El gobierno de Venezuela rechaza la “ilegal licencia” otorgada por Guyana a empresas petroleras

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Venezuela rechaza ilegal licencia otorgada por Guyana a empresas petroleras

A través de un comunicado, la República Bolivariana de Venezuela rechazó enérgicamente la ilegal licencia de producción de petróleo otorgada por el Gobierno de la República Cooperativa de Guyana a empresas petroleras en el Bloque Stabroek, con la que se pretende disponer de los recursos energéticos en áreas marítimas sin delimitar.

En tal sentido, las autoridades del Gobierno venezolano rechazan “de forma categórica la secuencia de actos ilegítimos perpetrados por Guyana, al violentar radicalmente el derecho internacional, mediante una cadena de abusos y transgresiones que se encuentran fuera de la legalidad internacional y del cumplimiento de sus compromisos establecidos” con Venezuela el pasado 14 de diciembre en Argyle.

El texto resalta que Guyana no posee derechos soberanos sobre las mencionadas áreas marinas, de tal forma que cualquier acción dentro de estos límites contraviene las regulaciones y los acuerdos fijados por el derecho internacional.

“Venezuela declara de forma contundente que los asuntos marítimos entre los dos países no pueden ser resueltos unilateralmente por Guyana, y denuncia que el fin último de estas actuaciones arremeten contra el pueblo de Venezuela y embisten sus derechos soberanos”, destacó el comunicado.

Radio mundial


PPP/C has been radically tougher on ExxonMobil than former Govt – AG

In dispelling a prevailing narrative pushed by sections of society about the recent permit granted to Exxon, Attorney General and Legal Affairs Minister, Anil Nandlall, SC, on Saturday emphasised that the People’s Progressive Party/Civic (PPP/C) Government has been radically tougher on ExxonMobil than the former Government when it comes to regulating the oil and gas sector.
Nandlall pointed out that when A Partnership for National Unity/Alliance For Change (APNU/AFC) left office in 2020, two oil projects – Liza Phas

E One and Two- were in operation. Neither of them had financial assurance.
“You see all this unlimited guarantee that they’re clamouring for? APNU/AFC allowed that operation to take place out there without a dollar assurance. No financial assurance. We changed that. Then they granted an environmental permit for 20 years, to that company. When the law permits only five,” Nandlall pointed out.

The Attorney General noted that had this environmental permit granted by the APNU/AFC been left standing, the Environmental Protection Agency (EPA) would have never had a chance to review Exxon’s operations and its increasing environmental liability as production increased.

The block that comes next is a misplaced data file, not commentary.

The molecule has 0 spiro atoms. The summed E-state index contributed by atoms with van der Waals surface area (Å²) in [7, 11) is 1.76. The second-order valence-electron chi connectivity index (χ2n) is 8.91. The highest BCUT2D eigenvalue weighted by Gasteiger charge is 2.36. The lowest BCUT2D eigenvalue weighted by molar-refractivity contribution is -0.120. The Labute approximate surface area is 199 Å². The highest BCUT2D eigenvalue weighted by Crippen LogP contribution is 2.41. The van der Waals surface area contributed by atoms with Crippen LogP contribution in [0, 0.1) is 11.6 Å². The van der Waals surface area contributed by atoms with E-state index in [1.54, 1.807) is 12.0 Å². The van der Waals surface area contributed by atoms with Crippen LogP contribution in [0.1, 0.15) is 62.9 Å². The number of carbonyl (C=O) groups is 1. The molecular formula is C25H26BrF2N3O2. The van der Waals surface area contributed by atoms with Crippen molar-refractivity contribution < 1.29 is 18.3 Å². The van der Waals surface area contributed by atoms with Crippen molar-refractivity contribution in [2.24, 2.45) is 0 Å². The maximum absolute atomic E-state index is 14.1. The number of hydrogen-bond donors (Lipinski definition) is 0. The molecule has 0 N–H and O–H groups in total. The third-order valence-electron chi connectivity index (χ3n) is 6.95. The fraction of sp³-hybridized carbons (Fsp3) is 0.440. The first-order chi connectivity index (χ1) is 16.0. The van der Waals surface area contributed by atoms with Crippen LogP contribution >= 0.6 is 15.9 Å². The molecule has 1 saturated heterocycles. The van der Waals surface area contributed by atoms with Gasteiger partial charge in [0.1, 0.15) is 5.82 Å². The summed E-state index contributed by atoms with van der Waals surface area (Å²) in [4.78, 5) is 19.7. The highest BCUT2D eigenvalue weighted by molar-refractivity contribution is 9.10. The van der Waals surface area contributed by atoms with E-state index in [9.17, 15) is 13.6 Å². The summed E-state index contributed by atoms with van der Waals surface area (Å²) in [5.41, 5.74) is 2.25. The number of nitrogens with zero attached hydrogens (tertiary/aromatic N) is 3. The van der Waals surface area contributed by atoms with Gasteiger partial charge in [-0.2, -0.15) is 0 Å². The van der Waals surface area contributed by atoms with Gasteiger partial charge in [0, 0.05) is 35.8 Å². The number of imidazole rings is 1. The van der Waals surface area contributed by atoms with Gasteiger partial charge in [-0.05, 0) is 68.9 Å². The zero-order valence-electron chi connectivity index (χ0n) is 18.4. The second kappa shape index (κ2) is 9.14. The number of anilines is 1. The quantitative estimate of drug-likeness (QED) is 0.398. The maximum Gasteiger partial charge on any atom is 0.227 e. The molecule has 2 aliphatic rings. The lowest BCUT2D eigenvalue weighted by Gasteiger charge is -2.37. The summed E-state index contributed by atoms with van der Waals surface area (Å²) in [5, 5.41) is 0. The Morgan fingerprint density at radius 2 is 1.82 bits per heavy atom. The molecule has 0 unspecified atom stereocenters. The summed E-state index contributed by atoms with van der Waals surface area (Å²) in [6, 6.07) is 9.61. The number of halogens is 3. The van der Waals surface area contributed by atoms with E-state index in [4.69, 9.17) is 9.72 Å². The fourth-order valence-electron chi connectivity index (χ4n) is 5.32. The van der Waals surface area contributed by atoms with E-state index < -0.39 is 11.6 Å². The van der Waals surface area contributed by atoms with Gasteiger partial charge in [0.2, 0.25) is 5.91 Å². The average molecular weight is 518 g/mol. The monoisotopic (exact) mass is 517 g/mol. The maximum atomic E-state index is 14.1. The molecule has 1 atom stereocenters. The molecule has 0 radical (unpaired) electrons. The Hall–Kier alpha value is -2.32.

“Yet they gave them a 20-year permit. That means the EPA can’t go in, and can’t reassess to put in more conditions… we adjusted it to five years, in accordance with the Act. Now if we were in bed with ExxonMobil, would that be something we would have done?”

“The first license we granted was Payara. When you look at the Payara license and every other license after that. Uaru, Yellowtail, Whiptail. You compare it with the Liza license that they granted. You’re looking at two radically different documents. As constricted and confined as we are, we still managed to include more conditions.”

Some of the framework strengthening done by the PPP/C Administration in the past three years include reforming the Natural Resources Fund (NRF) Act; passing the Petroleum Activities Bill; introducing conditions for, and hosting, Guyana’s first oil blocks’ auction; reforming the model Production Sharing Agreement (PSA); strengthening the Environmental Protection Agency (EPA), as well as issuing environmental permits to operators.

Another key achievement of the Government is enacting, in 2021, Local Content Laws which allow for Guyanese and locally-owned companies to benefit from the opportunities in the oil and gas sector. The Act outlines 40 different services that oil and gas companies and their subcontractors must procure from Guyanese companies.

Efforts are now being made to revise the two-year-old law to expand these earmarked services, and also fix loopholes within the legislation. One issue that needs to be addressed is the practice of ‘fronting’, or ‘renting a citizen’, by which some Guyanese companies and/or individuals are entering into sham partnerships with foreign companies so that those companies can capitalize on the benefits set aside for locals.

Back in August, the Director of the Local Content Secretariat, Dr Martin Pertab, announced that an Enforcement Unit had been set up within the agency to go after those companies involved in these illegal acts. Nevertheless, the Government has reported that the Local Content Act 2021 continues to bear fruit.

In fact, since January 2022, contractors, sub-contractors and licensees reporting to the Local Content Secretariat have recorded 3,938 local hires, 785 of which were within the first six months of 2023. Of this total, 824 Guyanese were employed as plant and machine operators, 1,203 as professionals (accountants, lawyers, engineers, etc.), and another 485 as technicians.

This brings the total number of Guyanese persons employed in the sector to more than 6,000. In accordance with the Act, 33 companies operating in the oil industry have each submitted their five-year master plan detailing employment, procurement and capacity development, and these plans project growth by 601 persons in 2024, 509 in 2025, and 536 in 2026.

Also, in keeping with the Act, annual plans received from contractors, subcontractors and licensees amount to an estimated US$721 million in the procurement of goods and services and training; above the $700 million in 2022 which covered 40 categories of services. (G-3)

Guyana Times Gy

 

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